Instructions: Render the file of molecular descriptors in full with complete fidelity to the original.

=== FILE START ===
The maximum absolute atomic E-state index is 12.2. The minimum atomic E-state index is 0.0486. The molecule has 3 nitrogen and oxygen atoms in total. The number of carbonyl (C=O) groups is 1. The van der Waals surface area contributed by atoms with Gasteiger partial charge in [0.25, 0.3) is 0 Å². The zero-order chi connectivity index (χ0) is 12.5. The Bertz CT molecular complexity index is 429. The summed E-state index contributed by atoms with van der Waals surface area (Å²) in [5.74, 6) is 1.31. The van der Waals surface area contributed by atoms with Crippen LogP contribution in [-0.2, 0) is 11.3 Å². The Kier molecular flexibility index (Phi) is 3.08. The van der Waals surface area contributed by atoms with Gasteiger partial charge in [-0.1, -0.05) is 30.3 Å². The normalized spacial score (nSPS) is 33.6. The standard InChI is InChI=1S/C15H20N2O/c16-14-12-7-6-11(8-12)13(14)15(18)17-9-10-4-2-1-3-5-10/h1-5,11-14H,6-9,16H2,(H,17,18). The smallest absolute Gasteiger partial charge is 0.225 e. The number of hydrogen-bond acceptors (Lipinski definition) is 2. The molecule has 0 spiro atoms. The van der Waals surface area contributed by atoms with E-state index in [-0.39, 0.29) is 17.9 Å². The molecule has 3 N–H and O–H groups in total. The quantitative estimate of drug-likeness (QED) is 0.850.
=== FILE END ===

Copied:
The maximum absolute atomic E-state index is 12.2. The minimum atomic E-state index is 0.0486. The molecule has 3 nitrogen and oxygen atoms in total. The number of carbonyl (C=O) groups is 1. The van der Waals surface area contributed by atoms with Gasteiger partial charge in [0.25, 0.3) is 0 Å². The zero-order chi connectivity index (χ0) is 12.5. The Bertz CT molecular complexity index is 429. The summed E-state index contributed by atoms with van der Waals surface area (Å²) in [5.74, 6) is 1.31. The van der Waals surface area contributed by atoms with Crippen LogP contribution in [-0.2, 0) is 11.3 Å². The Kier molecular flexibility index (Phi) is 3.08. The van der Waals surface area contributed by atoms with Gasteiger partial charge in [-0.1, -0.05) is 30.3 Å². The normalized spacial score (nSPS) is 33.6. The standard InChI is InChI=1S/C15H20N2O/c16-14-12-7-6-11(8-12)13(14)15(18)17-9-10-4-2-1-3-5-10/h1-5,11-14H,6-9,16H2,(H,17,18). The smallest absolute Gasteiger partial charge is 0.225 e. The number of hydrogen-bond acceptors (Lipinski definition) is 2. The molecule has 0 spiro atoms. The van der Waals surface area contributed by atoms with E-state index in [-0.39, 0.29) is 17.9 Å². The molecule has 3 N–H and O–H groups in total. The quantitative estimate of drug-likeness (QED) is 0.850.